In the normal photographing operation, a photographing mode signal is supplied through a terminal 21A to a mode selection circuit 20. At this time, a low level signal is input to the control terminal 37. The mode selection circuit 20 supplies a driving signal to a horizontal scanning circuit 18 and vertical scanning circuit 19 in response to the photographing mode signal. The horizontal and vertical scanning circuits 18 and 19 supply horizontal and vertical scanning signals S181 to S18N and S191 to S19N (see FIG. 2) in response to the driving signal. When the vertical scanning signal S191 is supplied to the line 151 of the image sensing matrix 11, those FETs 13 connected to the line 151 are turned ON. If, in this state, the horizontal scanning signals S181 to S18N are sequentially supplied to the FETs 161 to 16N, signals on the photoelectric elements (picture elements) corresponding to the line 151 are sequentially supplied to the line 151. Since the output of the inverter 38 is at a high level, the FET 27 is truned ON and the signals on the photoelectric elements 12 are supplied to the image signal pick-up circuit 31. An image signal S311 (see FIG. 2) corresponding to one scanning line is delivered from the image puck-up circuit 31. Similarly, those image signals S312 to S31N corresponding to the other scanning lines 152 to 15N are output from the image pick-up circuit 31. The image signal 31 is supplied to a printer (not shown) where it is reproduced as a photographic image. When the image signal is supplied to a display (not shown) it is displayed as subject image.
Each of the horizontal and vertical scanning circuits 18 and 19 is comprised of a shift register 41 and tri-state buffers 42 connected to the corresponding output terminals of the shift register 41 as shown in FIG. 3. When a driving signal is supplied from the mode selection circuit to a terminal 43, the impedances of the buffers 42 are decreased and signals are sequentially output, as horizontal scanning signals or vertical scanning signals, from the shift register 41 to the image sensor matrix 11 through the buffers 42.
An explanation will now be given of a photometry mode in which the brightness of the subject is measured before it is photographed. In this case, a photometry mode signal is supplied to the mode selection circuit 20 through the terminal 21B. The mode selection circuit 20 supplies a driving signal to the picture element selection circuits 22. At this time, a high level signal is supplied to the terminals 37, causing the FET 27 to be turned OFF and the FET 32 to be turned ON. If, in this state, address signals are sequentially fed through the terminals 241 to 24N and 251 to 25M to the picture element selection circuits 22 and 23, the picture element selection circuits 22 and 23 simultaneously select all the photoelectric elements 12 in the image sensor matrix 11. The photocurrent Ip of the photoelectric elements 12 flows into the amplifier 33 through the line 17 and FET 32. The photocurrent Ip is converted by the amplifier 33 to a voltage signal. The voltage signal is supplied to an analog meter (not shown) where it is displayed as an amount of exposure. The voltage signal is converted to a digital signal. The digital signal is supplied to a digital meter (not shown) where it is displayed as an amount of exposure. The amount of exposure as displayed on the meter corresponds to the brightness of the subject as a whole. Where the brightness of a specific portion of the subject is to be measured, the address signals corresponding to the specific portion are supplied to the picture element selection circuits 22 and 23. Where the address signals representing, for example, a central portion of the subject are supplied to the circuits 22 and 23, the photocurrents of the photoelectric elements 12 corresponding to the central portion of the image sensor matrix 11 are supplied to the amplifier 33 to permit the rapid measurement of the brightness of the central portion of the subject. When it is desired to measure the brightness of a plurality of specific portions of the subject, this can be done rapidly by selecting the corresponding address signals.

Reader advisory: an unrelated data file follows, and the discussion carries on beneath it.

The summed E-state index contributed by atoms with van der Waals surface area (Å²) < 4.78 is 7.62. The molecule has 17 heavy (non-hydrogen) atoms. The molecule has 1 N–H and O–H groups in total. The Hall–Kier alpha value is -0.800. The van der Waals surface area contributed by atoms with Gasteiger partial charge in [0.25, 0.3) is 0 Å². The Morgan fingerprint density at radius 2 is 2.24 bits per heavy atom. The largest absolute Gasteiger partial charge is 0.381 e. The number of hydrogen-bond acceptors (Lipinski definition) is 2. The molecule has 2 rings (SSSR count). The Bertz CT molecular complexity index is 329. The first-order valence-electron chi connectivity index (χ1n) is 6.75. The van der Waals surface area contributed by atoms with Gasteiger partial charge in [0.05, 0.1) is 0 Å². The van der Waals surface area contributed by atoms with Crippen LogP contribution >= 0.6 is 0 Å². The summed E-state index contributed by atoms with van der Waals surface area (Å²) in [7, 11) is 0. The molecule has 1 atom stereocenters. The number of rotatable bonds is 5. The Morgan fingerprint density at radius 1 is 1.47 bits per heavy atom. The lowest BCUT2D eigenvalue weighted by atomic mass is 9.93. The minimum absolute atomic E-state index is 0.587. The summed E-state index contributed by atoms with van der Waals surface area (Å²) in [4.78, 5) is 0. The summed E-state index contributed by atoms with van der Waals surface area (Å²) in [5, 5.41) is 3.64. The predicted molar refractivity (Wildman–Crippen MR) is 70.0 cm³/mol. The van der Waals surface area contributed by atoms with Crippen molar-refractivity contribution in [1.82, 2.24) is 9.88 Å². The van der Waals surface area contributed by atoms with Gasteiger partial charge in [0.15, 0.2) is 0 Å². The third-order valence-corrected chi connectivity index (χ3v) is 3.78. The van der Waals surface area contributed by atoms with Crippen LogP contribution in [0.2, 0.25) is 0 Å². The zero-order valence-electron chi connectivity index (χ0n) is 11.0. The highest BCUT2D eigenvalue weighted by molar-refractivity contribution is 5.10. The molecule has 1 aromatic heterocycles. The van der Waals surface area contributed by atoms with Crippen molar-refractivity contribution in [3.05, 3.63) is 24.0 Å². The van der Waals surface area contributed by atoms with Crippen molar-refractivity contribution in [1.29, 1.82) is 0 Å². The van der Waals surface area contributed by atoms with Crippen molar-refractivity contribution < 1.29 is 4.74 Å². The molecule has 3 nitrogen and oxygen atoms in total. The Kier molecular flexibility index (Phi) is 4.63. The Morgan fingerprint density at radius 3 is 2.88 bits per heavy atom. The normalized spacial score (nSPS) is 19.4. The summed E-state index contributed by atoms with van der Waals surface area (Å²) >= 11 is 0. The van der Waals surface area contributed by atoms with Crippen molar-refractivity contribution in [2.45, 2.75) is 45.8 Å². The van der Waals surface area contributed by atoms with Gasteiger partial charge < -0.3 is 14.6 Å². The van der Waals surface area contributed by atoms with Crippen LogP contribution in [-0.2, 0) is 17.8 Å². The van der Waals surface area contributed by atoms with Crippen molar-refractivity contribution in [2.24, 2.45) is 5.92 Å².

Each of the picture element selection circuits 22 and 23 is comprised of a plurality of tri-state buffers, 44, . . . which are connected to the terminals 241 to 24N or 251 to 25M as shown in FIG. 4. When a driving signal is fed from the mode selection circuit 20 through a terminal 45 to the control input terminals of the tri-state buffers 44, . . . , the impedances of the tri-state buffers 44 are lowered, permitting the address signals to pass therethrough.
As will be understood from the above, according to this invention means for freely selecting the photoelectric elements of the image sensor matrix is provided separately from the scanning means, and photographing and photometric operations can be carried out according to the selection of the photographing and photometric modes, respectively. In the photometry mode, a specific portion of the subject can be rapidly and photometrically measured by selecting the corresponding address signals.
Although in the above-mentioned embodiment the photometric signal, i.e., the photocurrent Ip is converted by the amplifier into a voltage signal, it may be supplied to an integrator 46 as shown in FIG. 5 where it is integrated for a predetermined time period to permit an increase in the dynamic range of photometry. The integrator 46 of FIG. 5 comprises an operational amplifier 47 and capacitor 48. A switch 49 is adapted to discharge the capacitor 48 when the integrator 46 reset. In place of the picture element selection circuit a latch circuit may be used which is accessed by the shift register, etc. In this case, it is possible to decrease the number of selection terminals 241 to 24N and 251 to 25M.
When the above-mentioned solid state image sensor of this invention is used, a desired portion or portions of the subject can be photometrically measured readily and quickly before a shutter of an electronic camera is released to obtain a still photograph. It is also possible to prevent a photometric miss resulting from, for example, the vibration of the hands of the user. Where the subject is to be accurately photometrically measured, additional sensor elements are often used apart from the image sensor elements used for photographing. According to this invention, however, photographing or photometric measurement is carried out with the same sensor elements, thus assuring a high photometric accuracy. It is possible to freely effect a partial photometric measurement, average photometric measurement, and so on.
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|U.S. Classification||348/302, 348/304, 348/E03.018, 348/310|
|International Classification||H04N5/355, H04N5/335, H04N5/341, H04N5/374|
|Dec 28, 1982||AS||Assignment|
Owner name: OLYMPUS OPTICAL CO., LTD., 43-2, 2-CHOME, HATAGAYA
Free format text: ASSIGNMENT OF ASSIGNORS INTEREST.;ASSIGNOR:IDA, MASATOSHI;REEL/FRAME:004082/0794
Effective date: 19821215
|Jun 2, 1989||FPAY||Fee payment|
Year of fee payment: 4
|May 24, 1993||FPAY||Fee payment|
Year of fee payment: 8
|May 22, 1997||FPAY||Fee payment|
Year of fee payment: 12